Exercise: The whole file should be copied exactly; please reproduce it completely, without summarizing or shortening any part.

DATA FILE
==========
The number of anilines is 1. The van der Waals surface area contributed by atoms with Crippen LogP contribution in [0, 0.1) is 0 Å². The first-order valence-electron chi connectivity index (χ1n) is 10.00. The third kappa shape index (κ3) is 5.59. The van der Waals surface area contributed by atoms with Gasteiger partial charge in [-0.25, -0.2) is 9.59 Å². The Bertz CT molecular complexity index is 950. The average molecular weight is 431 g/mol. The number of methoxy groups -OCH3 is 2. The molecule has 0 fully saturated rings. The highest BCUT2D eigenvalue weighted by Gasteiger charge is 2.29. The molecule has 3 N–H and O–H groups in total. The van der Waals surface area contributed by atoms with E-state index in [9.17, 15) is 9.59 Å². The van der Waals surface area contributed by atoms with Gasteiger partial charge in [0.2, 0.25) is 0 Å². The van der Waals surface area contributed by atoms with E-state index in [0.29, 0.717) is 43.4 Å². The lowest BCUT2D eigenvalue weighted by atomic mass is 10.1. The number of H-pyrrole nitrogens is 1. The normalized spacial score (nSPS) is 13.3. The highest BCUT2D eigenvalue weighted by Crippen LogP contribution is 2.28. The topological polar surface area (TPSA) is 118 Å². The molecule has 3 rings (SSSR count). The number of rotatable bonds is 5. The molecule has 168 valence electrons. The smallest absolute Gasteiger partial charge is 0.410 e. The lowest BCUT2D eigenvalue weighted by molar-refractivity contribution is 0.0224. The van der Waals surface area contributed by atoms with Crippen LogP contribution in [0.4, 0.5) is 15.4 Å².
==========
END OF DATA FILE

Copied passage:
The number of anilines is 1. The van der Waals surface area contributed by atoms with Crippen LogP contribution in [0, 0.1) is 0 Å². The first-order valence-electron chi connectivity index (χ1n) is 10.00. The third kappa shape index (κ3) is 5.59. The van der Waals surface area contributed by atoms with Gasteiger partial charge in [-0.25, -0.2) is 9.59 Å². The Bertz CT molecular complexity index is 950. The average molecular weight is 431 g/mol. The number of methoxy groups -OCH3 is 2. The molecule has 0 fully saturated rings. The highest BCUT2D eigenvalue weighted by Gasteiger charge is 2.29. The molecule has 3 N–H and O–H groups in total. The van der Waals surface area contributed by atoms with E-state index in [9.17, 15) is 9.59 Å². The van der Waals surface area contributed by atoms with Gasteiger partial charge in [0.2, 0.25) is 0 Å². The van der Waals surface area contributed by atoms with E-state index in [0.29, 0.717) is 43.4 Å². The lowest BCUT2D eigenvalue weighted by atomic mass is 10.1. The number of H-pyrrole nitrogens is 1. The normalized spacial score (nSPS) is 13.3. The highest BCUT2D eigenvalue weighted by Crippen LogP contribution is 2.28. The topological polar surface area (TPSA) is 118 Å². The molecule has 3 rings (SSSR count). The number of rotatable bonds is 5. The molecule has 168 valence electrons. The smallest absolute Gasteiger partial charge is 0.410 e. The lowest BCUT2D eigenvalue weighted by molar-refractivity contribution is 0.0224. The van der Waals surface area contributed by atoms with Crippen LogP contribution in [0.4, 0.5) is 15.4 Å².